this plasma usually reverts to a gas before it reaches the substrate. . Pulses of focused laser light vaporize the surface of the target material and convert it to plasma.Pulsed laser deposition (PLD) techniques PLD systems work by an ablation process.

and so leads to more target poisoning. where poisoning of the sputter target reduces the thin film growth rate. Unfortunately the reactions occur with the sputter target surface as well. a small amount of some non-noble gas such as oxygen or nitrogen is mixed with the plasma-forming gas. so that the deposited film is a different material. This means that we can get into a positive feedback loop. .Reactive sputtering In reactive sputtering.e. After the material is sputtered from the target. In a perfect world the reactive gas would react only with the growing film to make a thin film of the required compound. This 'target poisoning' complicates reactive sputtering and reduces the thin film growth rate. so uses less reactive gas. i. an oxide or nitride of the target material. it reacts with this gas.

. oxygen pressure measurements or target voltage. Best performance is achieved by careful design of the system furniture. the magnetron and the gas delivery. target voltage or oxygen pressure. To successfully make compound thin films by reactive sputtering we must stay away from these sudden jumps in the process.sudden jumps in the thin film deposition rate. the control signal can come from emission lines from the plasma. The target hysteresis can be completely eliminated by the use of a feedback system controlling the reactive gas flow.This positive feedback is seen as 'target hysteresis' . the pumping system.

As the arc is basically a current carrying conductor it can be influenced by the application of an electromagnetic field. low voltage arc on the surface of a cathode (known as the target) that gives rise to a small (usually a few micrometers wide). so that the total surface is eroded over time. highly energetic emitting area known as a cathode spot. The cathode spot is only active for a short period of time. multiply charged ions. but larger clusters of atoms to be ejected. This behaviour causes the apparent motion of the arc.Cathode arc deposition (arc-PVD) Arc-PVD is a kind of ion beam deposition technique where an electrical arc is created that literally blasts ions from the cathode. ionization and excitation can occur during interaction with the ion flux and a compound film will be deposited. leaving a crater behind on the cathode surface. or ta-C. Because the ions are blasted from the surface ballistically. The localized temperature at the cathode spot is extremely high (around 15000 °C). The arc evaporation process begins with the striking of a high current. . CrN. and TiAlSiN. then it self-extinguishes and re-ignites in a new area close to the previous crater. TiAlN. which results in a high velocity (10 km/s) jet of vapourised cathode material. The DLC film from filtered-arc contains extremely high percentage of sp3 diamond which is known as tetrahedral amorphous carbon. ZrN. Thus. neutral particles. this kind of system requires a filter to remove atom clusters from the beam before deposition. clusters and macro-particles (droplets). Cathodic arc deposition is actively used to synthesize extremely hard film to protect the surface of cutting tools and extend their life significantly. dissociation. it is common for not only single atoms. If a reactive gas is introduced during the evaporation process. The arc has an extremely high power density resulting in a high level of ionization (30-100%). A wide variety of thin hard-film and nanocomposite coatings can be synthesized by this technology including TiN. This is also used quite extensively particularly for carbon ion deposition to create diamond-like carbon films. which in practice is used to rapidly move the arc over the entire surface of the target.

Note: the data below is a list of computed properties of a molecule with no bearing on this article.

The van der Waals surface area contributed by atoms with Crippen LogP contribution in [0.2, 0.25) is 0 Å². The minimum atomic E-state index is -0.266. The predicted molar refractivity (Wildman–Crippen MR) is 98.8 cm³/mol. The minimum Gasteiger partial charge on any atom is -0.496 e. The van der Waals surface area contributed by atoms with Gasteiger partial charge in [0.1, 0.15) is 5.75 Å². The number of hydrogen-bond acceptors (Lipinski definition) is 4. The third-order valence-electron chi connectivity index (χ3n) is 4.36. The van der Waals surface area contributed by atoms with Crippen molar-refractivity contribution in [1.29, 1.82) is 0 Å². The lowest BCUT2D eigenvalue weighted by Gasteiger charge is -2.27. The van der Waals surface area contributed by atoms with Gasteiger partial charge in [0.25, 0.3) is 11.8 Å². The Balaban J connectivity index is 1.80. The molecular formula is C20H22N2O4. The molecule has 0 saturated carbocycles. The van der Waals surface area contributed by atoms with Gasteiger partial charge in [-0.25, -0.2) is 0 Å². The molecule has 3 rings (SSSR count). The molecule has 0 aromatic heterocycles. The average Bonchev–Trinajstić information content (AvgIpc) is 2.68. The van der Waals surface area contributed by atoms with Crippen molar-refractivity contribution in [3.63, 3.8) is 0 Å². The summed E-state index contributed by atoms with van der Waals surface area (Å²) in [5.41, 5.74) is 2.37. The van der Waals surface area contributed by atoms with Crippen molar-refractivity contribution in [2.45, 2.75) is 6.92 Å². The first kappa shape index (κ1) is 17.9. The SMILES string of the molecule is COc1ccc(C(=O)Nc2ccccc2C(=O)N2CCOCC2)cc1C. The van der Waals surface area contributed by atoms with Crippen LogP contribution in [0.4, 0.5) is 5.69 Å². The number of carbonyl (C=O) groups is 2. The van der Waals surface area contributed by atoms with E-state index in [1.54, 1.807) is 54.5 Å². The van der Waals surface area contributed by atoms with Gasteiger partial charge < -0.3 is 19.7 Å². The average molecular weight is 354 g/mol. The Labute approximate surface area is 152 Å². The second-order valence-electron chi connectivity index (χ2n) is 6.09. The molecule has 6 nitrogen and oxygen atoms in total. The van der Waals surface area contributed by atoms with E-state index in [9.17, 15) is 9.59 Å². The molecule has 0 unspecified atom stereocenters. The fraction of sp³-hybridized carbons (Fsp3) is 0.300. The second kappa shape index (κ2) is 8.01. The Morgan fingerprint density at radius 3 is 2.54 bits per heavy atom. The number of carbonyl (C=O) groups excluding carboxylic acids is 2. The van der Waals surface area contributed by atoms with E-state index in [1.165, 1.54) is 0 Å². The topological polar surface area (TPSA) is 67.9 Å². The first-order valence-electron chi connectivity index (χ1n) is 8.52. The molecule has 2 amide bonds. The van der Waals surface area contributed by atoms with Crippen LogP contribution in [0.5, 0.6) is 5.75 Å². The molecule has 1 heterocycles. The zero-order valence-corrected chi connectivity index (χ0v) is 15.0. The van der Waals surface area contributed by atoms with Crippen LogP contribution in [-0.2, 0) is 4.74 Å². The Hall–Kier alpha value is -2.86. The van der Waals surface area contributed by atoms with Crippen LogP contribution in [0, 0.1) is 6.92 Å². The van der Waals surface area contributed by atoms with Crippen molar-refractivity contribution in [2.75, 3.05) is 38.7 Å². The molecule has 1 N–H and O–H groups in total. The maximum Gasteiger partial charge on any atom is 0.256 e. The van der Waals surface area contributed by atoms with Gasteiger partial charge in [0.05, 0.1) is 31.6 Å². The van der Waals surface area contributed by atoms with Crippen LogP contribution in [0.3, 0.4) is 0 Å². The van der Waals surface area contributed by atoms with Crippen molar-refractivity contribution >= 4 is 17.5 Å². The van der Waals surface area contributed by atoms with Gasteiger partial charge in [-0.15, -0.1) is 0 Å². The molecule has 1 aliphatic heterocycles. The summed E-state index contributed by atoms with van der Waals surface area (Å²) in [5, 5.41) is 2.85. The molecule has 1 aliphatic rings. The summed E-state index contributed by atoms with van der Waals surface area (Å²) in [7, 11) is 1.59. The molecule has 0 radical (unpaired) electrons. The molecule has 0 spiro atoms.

Electron beam induced deposition (EBID) Electron beam-induced deposition (EBID) is a process of decomposing gaseous molecules by electron beam leading to deposition of non-volatile fragments onto a nearby substrate. and introduced. Small orifice size maintains differential pressure in the microscope (vacuum) and deposition chamber (no vacuum). Focused ion beam can be applied instead. Liquid or solids are gasified prior to deposition. Alternatively. at accurately controlled rate. and the beam is introduced into it through a micrometer-sized orifice. three-dimensional structures. The electron beam is usually provided by a scanning electron microscope that results in high spatial accuracy (below one nanometer) and possibility to produce free-standing. solid precursor is sublimated by the electron beam itself. into the high-vacuum chamber of electron microscope. The precursor material is gas. usually through vaporization or sublimation. specially designed deposition chamber is used. it is isolated from the microscope. Focused electron beam of SEM or STEM is commonly used. . Such deposition mode has been used for EBID of diamond. When deposition occurs at high temperature or involves corrosive gases. but then the process is called ion beam-induced deposition (IBID). liquid or solid.